Monday is the official start of my Obama inauguration diet. Having secured the nomination, I believe that Barack can beat John McCain in the general election. This means that after months of binging on the primaries, I have just over six months to get in shape, and I have a lot of work to do. Here is my plan.
Trim excess partisanship from my politics. Not all Democratic ideas are good for you and not all Republican proposals are unhealthy. This primary season has suggested the possibility of new coalitions and revealed the fragility of the old ones. I am training my political palate to appreciate a more refined approach to party politics.
Replace the unhealthy breakfast of American TV political news with a healthier alternative of imported foreign correspondence. Let's face it, the televised, political news coverage in the United States is so stuffed with pundit fillers and partisan fat that it is not a healthy way to start the day. I am substituting the fresh and trim perspective of foreign press sources. It is healthy to view the country through the eyes of the rest of the world. I am not cutting CNN and MSNBC completely; all things in moderation.
Look for organic and locally-grown politics. I am purging my political cupboards of the packaged and preservative-laden political approaches that parties have been feeding us for decades. I am especially vigilant to throw out anything that expired in 2000. In its place I am going to support political efforts that have emerged from local communities. Ordinary citizens are doing significant work in neighborhoods and cities to fight global warming, improve education, battle HIV-AIDS, increase racial tolerance, develop economic opportunities, stop genocide in Darfur, address malaria in Africa and end the war in Iraq. I am filling up my political plate with their fresh ideas and organic approaches.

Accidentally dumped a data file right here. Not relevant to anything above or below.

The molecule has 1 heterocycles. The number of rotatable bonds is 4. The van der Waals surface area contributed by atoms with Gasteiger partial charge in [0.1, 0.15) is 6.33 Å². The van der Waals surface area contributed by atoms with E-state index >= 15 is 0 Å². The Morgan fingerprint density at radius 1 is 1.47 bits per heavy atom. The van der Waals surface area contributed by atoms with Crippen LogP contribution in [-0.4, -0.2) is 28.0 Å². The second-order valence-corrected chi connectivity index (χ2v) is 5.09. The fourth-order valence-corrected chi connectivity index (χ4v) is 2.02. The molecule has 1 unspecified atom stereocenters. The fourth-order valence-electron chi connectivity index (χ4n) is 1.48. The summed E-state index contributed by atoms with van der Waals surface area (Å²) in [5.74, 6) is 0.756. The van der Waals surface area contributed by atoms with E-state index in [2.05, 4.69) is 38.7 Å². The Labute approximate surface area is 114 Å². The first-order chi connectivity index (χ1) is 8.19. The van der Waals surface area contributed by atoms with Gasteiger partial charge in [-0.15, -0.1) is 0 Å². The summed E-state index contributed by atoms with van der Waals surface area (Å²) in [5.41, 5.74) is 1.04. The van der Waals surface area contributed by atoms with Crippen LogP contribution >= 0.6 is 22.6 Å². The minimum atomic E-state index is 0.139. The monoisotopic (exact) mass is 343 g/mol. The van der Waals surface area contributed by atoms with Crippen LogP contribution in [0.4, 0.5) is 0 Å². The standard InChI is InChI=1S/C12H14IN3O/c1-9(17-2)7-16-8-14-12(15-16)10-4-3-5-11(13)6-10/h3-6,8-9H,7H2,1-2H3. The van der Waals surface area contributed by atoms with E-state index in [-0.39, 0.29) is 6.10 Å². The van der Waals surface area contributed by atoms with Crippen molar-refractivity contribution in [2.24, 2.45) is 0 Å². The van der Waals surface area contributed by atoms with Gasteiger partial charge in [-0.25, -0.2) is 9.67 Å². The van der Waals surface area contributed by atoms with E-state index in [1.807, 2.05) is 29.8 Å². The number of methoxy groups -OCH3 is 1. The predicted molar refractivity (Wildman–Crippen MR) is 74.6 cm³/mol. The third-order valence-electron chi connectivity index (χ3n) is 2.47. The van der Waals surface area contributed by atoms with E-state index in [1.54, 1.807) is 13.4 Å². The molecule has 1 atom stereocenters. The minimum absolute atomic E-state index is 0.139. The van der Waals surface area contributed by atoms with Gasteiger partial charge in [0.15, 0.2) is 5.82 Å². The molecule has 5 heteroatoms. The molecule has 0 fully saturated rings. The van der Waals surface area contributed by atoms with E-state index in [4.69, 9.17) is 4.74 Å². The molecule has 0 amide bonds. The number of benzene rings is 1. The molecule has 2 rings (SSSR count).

Develop my political muscles by lifting heavy policy texts. The world is full of really good policy ideas and many of them have been written down for us by smart journalists, historians, political scientists, former bureaucrats and political advisors. Getting politically fit requires committing time and effort to engaging these "heavy" texts. I will remember to alternate between domestic and foreign policy. I don't want to overdevelop one set of muscles and let the other atrophy.
Tackle hills to improve my heart. It is easy to run the wide, flat, well-paved paths of politics where so many others have already tread. But to get stronger, I know you have to hit the hills and tackle the rugged terrain that most people are afraid to engage. It takes heart to suggest new ways of viewing a political problem and to offer unpopular alternative to solving big issues. I plan to run up some hills by advocating for things like universal health care, sentencing alternatives and aggressive emissions reform.
Take a daily vitamin of pragmatic optimism. Nothing is more important to staving off the potential injuries caused by cynicism than a daily vitamin of audacious hope. I find that I cannot get all the nourishment I need from progressives who argue that nothing can get better. I have to supplement with a little multivitamin of faith.
If I can stick to this diet on a daily basis, then I should be in great political shape by the time the Obamas move into the White House. By the way, I am also cutting calories and going back to the gym. A sista has got to look good in her inauguration gown.
Melissa Harris-Lacewell is an associate professor of politics and African-American studies at Princeton University.